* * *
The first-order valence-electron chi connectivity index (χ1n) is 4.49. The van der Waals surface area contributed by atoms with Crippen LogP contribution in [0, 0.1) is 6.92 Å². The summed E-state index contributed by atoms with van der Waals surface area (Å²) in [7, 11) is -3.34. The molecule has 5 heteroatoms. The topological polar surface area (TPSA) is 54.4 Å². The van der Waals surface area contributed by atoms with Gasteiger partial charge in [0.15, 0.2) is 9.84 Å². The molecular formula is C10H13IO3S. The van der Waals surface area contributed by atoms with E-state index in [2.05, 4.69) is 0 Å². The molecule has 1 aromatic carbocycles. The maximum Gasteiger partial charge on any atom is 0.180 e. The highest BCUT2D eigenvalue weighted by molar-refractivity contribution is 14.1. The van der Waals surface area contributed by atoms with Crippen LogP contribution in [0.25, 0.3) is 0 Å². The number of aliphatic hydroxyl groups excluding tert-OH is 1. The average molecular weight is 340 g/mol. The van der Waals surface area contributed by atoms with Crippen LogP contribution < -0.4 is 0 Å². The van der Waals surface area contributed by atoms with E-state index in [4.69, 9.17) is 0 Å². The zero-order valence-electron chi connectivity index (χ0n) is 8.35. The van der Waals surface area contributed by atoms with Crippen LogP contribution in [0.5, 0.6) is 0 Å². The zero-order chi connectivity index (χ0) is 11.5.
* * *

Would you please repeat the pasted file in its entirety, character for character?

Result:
The first-order valence-electron chi connectivity index (χ1n) is 4.49. The van der Waals surface area contributed by atoms with Crippen LogP contribution in [0, 0.1) is 6.92 Å². The summed E-state index contributed by atoms with van der Waals surface area (Å²) in [7, 11) is -3.34. The molecule has 5 heteroatoms. The topological polar surface area (TPSA) is 54.4 Å². The van der Waals surface area contributed by atoms with Gasteiger partial charge in [0.15, 0.2) is 9.84 Å². The molecular formula is C10H13IO3S. The van der Waals surface area contributed by atoms with E-state index in [2.05, 4.69) is 0 Å². The molecule has 1 aromatic carbocycles. The maximum Gasteiger partial charge on any atom is 0.180 e. The highest BCUT2D eigenvalue weighted by molar-refractivity contribution is 14.1. The van der Waals surface area contributed by atoms with Crippen LogP contribution in [0.25, 0.3) is 0 Å². The number of aliphatic hydroxyl groups excluding tert-OH is 1. The average molecular weight is 340 g/mol. The van der Waals surface area contributed by atoms with Crippen LogP contribution < -0.4 is 0 Å². The van der Waals surface area contributed by atoms with E-state index in [4.69, 9.17) is 0 Å². The zero-order valence-electron chi connectivity index (χ0n) is 8.35. The van der Waals surface area contributed by atoms with Crippen LogP contribution in [0.5, 0.6) is 0 Å². The zero-order chi connectivity index (χ0) is 11.5.